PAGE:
Colony Hill was decided based upon the definition of the word “family”. The Colony Hill definition of “family” did not contain any numerical limitations. Rather, a “family” was defined as any “unrelated persons who jointly occupy and have equal access to all areas of a dwelling unit and who function together as an integrated economic unit.” In ruling in favor of the association, the court held that promoting family style living was a stated goal that could be achieved by redefining “family” to specify “a concept substantially related to the legitimate aim of maintaining a family style of living.” This was achieved by defining “family” to include unrelated individuals who “function together as an integrated economic unit.” While the court ultimately found that the renters in Colony Hill did not constitute an “integrated economic unit,” their  determination required a discussion of the unique factual circumstances of the case. Therefore, in order to determine whether renters in an HOA are in violation of the single “family” residence provisions of the CC&Rs, an investigation is required into the particular facts of each specific case in order to determine if the occupants of the residence are either related, or maintain a common household.

Because an Association has the obligation to enforce its CC&Rs, it must determine whether enforcement action against any Owner accused of leasing their residence is warranted and appropriate. In California, making such a determination requires evidence that the occupants of the residence are not functioning as a “common household.” It is not clear what exactly the term means, and how the association would establish that fact. In Colony Hill, this was accomplished by introducing evidence that the residents each entered into separate leases and had different lease terms. However, an association typically has limited investigative ability prior to filing a lawsuit. In such cases, the local city may provide some limited assistance. Often times a city will investigate complaints regarding rental units. However, generally a city will only cite owners who are renting to more than five people who are not related or operating as a common household. The five person threshold is based on what the building code defines as a boarding house. If the city determines that a residence is being used as a boarding house, they will require the owner to obtain the proper permits, provide on-site parking, and come into compliance with any other requirements the city has on boarding houses. It is often impossible for the owner to comply with all the requirements, and in such cases the city code enforcement may prove to be an effective alternative to attempting to enforce the associations’ CC&Rs.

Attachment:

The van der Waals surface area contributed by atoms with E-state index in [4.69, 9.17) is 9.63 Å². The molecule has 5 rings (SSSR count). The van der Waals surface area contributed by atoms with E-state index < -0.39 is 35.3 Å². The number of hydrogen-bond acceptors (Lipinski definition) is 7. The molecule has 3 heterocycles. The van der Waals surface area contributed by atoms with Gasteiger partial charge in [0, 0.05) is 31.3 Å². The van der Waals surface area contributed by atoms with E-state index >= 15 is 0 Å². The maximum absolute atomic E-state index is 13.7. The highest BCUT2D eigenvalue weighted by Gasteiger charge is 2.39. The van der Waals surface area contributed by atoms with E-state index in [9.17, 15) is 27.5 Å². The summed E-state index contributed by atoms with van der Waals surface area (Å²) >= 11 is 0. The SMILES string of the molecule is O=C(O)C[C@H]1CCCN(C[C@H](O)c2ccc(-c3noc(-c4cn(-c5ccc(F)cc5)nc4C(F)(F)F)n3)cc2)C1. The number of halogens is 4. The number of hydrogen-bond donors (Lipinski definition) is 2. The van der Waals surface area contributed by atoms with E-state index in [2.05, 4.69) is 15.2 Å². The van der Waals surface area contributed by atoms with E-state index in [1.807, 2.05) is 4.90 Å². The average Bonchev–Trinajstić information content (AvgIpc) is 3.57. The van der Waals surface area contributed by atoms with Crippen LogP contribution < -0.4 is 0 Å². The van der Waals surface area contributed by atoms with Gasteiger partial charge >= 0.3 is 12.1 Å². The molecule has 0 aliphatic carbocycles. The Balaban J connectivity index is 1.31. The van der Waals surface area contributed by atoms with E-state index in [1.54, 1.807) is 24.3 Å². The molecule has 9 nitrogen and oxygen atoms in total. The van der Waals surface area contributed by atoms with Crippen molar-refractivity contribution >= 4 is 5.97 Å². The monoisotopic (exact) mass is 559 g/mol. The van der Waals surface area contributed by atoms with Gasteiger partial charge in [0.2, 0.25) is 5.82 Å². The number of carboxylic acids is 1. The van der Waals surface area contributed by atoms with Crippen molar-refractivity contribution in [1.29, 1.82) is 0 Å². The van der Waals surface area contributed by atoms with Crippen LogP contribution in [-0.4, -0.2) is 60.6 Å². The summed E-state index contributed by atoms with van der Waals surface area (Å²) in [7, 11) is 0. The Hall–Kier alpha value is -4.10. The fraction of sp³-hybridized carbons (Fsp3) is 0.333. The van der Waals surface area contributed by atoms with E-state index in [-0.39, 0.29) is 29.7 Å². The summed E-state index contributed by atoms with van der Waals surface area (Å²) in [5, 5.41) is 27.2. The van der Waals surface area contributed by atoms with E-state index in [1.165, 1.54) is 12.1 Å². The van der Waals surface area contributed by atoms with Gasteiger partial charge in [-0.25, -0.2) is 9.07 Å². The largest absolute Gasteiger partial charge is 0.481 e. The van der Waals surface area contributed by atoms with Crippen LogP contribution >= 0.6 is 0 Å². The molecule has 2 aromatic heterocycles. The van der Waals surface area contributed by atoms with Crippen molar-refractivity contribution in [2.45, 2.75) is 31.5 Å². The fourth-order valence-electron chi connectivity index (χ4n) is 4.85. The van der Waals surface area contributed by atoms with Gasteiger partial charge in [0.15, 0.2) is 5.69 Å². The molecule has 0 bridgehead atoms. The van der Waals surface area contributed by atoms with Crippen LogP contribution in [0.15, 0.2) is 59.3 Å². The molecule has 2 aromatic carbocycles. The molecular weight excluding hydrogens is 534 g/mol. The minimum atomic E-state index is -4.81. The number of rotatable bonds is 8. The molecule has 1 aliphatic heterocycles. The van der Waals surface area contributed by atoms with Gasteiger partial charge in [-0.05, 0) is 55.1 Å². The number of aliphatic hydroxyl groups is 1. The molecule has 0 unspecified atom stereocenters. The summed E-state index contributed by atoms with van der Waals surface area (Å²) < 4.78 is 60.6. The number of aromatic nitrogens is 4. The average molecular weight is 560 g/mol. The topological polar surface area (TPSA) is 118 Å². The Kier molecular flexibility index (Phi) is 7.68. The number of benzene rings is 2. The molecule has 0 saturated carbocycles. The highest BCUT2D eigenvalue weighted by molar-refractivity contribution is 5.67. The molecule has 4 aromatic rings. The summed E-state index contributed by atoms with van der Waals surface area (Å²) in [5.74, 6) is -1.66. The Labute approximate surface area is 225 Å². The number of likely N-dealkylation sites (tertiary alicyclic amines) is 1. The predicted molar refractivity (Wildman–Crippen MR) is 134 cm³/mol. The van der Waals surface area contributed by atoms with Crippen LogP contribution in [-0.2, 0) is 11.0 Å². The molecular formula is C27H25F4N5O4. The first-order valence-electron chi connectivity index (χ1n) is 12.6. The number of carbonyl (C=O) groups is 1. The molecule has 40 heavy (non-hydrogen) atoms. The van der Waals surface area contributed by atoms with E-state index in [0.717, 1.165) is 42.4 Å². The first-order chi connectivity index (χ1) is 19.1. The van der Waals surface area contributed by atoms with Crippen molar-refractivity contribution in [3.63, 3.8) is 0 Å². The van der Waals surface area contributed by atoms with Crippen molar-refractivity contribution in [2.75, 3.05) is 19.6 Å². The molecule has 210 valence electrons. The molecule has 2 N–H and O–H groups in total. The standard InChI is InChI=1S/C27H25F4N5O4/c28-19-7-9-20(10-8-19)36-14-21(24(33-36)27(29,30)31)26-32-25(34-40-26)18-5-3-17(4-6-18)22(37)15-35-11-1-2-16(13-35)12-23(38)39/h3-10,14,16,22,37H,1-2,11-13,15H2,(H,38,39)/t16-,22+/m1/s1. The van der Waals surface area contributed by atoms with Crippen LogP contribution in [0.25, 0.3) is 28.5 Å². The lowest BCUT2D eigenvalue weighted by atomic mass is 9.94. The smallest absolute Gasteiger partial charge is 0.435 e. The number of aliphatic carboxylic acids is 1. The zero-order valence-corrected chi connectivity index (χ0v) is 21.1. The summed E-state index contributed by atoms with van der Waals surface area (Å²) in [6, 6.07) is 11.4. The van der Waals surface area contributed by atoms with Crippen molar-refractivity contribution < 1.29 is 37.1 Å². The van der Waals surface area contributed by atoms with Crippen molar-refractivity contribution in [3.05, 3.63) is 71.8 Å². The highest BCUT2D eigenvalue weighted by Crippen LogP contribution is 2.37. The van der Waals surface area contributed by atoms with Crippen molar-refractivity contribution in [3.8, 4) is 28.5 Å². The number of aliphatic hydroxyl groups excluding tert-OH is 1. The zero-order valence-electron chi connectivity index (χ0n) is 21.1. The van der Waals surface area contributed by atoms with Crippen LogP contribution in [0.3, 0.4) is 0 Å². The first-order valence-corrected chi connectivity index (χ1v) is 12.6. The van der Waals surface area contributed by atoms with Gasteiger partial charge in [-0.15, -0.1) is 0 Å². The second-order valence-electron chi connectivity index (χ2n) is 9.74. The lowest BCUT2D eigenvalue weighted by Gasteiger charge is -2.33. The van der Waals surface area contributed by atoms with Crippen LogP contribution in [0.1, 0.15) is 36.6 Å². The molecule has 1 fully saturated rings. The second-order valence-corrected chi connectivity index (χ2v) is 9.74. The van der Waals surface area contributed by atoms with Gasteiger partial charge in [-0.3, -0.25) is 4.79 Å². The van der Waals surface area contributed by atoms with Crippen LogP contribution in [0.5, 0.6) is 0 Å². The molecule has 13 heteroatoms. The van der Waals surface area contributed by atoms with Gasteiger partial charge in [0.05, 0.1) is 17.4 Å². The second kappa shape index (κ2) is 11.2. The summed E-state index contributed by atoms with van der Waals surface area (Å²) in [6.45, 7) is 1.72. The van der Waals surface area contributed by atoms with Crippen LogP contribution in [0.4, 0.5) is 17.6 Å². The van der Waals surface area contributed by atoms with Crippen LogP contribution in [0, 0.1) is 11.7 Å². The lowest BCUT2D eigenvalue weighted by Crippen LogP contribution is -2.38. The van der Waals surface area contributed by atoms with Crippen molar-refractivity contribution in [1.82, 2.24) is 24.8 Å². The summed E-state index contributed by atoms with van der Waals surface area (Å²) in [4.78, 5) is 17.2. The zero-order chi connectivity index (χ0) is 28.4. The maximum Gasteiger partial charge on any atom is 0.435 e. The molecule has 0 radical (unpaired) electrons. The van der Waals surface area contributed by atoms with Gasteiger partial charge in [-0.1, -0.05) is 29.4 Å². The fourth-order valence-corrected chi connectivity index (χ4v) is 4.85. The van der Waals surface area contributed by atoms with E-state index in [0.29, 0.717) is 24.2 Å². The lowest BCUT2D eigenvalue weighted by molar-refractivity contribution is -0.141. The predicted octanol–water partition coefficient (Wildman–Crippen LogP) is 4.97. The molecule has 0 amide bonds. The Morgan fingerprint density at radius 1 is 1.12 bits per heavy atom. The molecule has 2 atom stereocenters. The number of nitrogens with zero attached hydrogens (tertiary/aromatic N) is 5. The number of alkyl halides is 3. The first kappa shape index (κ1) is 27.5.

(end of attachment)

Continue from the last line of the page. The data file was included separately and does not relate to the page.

One additional tool that can help in providing the Board with information in such cases is if the association has a enacted a rule which requires all owners to provide the association with any leases relating to residences within the association, and that all leases require the tenant to acknowledge that all tenants are jointly and severally liable for any violations of the CC&Rs. This may have the effect of dissuading individuals who are not acting as part of a common household from entering into such leases as they will be responsible for the acts of their housemates. In addition, it will provide the association with an additional ground to sanction the owner if they fail to comply with the rule; violation of the rule would be easier to establish since all that would be required is that the owner failed to provide copies of the leases.

While there is no easy answer to the issue of occupancy restrictions, associations should know what tools they have available to provide as much information as possible in order to allow the Board to make an educated decision on enforcement of the CC&Rs.